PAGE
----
Underlying figures are also not subject to the same level of independent audit, and are thus more open to be influenced by management determination. Thus it is important to review the reconciliation table/s that the company presents.  Companies usually provide a reconciliation between the statutory and underlying numbers.

We have found property trusts perhaps the worst sector overall in presenting underlying numbers.  We actually use statutory numbers as the starting point, and do our own calculation of underlying numbers.  Then we look at what the property trust's reconciliation says. 

The AIFRS (International Financial Reporting Standards - Australia) standard was introduced in 2005 as an attempt to set a standard for doing the adjustments for REITs (Real Estate Investment Trusts, i.e. property trusts).  But even with this, our experience is we generally don't like what we see in terms of reconciliation for property trusts.

However, most companies we invest in are pretty good - with clearly traceable reconciliation tables between statutory and underlying numbers.  Then the principal check before using the underlying numbers is whether any of those costs are in a grey area, and should be put back in the numbers that we use for modelling.  Restructuring and software system costs are classic examples of this.  Our view is that if the company would have had to incur the restructuring cost (or whatever the adjusted item is) as a normal part of doing business, then it is included in our financial model.   Also, if there is insufficient disclosure as to the removed cost, we will put it back into the model.  If in doubt, we err on the conservative side.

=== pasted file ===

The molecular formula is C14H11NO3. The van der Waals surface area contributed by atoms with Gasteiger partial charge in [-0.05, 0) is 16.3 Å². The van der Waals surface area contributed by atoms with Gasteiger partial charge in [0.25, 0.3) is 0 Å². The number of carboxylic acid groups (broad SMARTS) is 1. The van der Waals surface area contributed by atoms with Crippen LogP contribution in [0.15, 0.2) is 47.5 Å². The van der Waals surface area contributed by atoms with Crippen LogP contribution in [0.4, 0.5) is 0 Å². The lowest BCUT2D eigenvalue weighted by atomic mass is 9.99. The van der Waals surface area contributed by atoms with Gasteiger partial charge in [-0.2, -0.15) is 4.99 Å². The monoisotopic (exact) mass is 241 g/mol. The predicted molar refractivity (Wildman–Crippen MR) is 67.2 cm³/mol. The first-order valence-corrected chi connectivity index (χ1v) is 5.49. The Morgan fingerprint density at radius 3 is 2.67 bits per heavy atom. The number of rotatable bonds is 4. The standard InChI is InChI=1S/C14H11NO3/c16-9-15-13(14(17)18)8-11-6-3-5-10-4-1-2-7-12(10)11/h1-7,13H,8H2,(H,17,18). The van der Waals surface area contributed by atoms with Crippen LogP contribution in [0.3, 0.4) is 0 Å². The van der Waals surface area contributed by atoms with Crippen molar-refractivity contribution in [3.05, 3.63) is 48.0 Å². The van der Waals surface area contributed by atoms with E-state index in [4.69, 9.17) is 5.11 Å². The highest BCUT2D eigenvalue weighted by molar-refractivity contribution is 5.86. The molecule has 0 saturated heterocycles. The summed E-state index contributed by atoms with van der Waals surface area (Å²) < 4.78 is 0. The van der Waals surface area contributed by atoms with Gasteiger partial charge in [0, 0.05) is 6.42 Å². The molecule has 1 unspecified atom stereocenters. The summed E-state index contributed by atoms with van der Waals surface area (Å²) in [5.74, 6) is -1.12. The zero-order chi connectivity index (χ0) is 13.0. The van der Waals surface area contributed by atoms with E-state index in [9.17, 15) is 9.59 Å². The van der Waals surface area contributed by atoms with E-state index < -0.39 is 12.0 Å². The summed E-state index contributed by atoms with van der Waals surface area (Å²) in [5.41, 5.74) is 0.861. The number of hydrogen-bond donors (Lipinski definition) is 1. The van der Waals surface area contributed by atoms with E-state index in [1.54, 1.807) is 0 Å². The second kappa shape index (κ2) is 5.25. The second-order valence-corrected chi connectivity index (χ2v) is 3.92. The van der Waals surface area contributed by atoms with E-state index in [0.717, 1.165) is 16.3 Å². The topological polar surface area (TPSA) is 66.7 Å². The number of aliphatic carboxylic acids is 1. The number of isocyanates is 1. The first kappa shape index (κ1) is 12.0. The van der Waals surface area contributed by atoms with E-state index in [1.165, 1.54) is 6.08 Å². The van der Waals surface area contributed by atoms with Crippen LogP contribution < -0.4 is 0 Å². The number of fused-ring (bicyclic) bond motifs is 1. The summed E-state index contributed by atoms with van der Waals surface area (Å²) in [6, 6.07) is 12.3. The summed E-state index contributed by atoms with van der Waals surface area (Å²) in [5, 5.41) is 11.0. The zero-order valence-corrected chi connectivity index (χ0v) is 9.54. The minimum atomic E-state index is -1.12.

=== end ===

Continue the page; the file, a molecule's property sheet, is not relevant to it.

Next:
What we would like to see

All that said about reconciliation, we don't consider the lack of independent audit or standards regarding underlying numbers as ideal, and would like to see this change.  Also, to reduce management incentive for wrongdoing, bonuses paid should be based on rolling years, where underlying figures form part of the assessment mechanism.  (We note that bonus claw back is difficult, for example assets have often been acquired by a previous management team and Board.)

The bottom line

Consideration of both underlying and statutory figures is important when analysing a company.  Asset write-downs should always be of concern and not dismissed (as management is oft inclined to do).  Statutory-to-underlying reconciliation data needs to be reviewed, to provide confidence in relying on the underlying figures.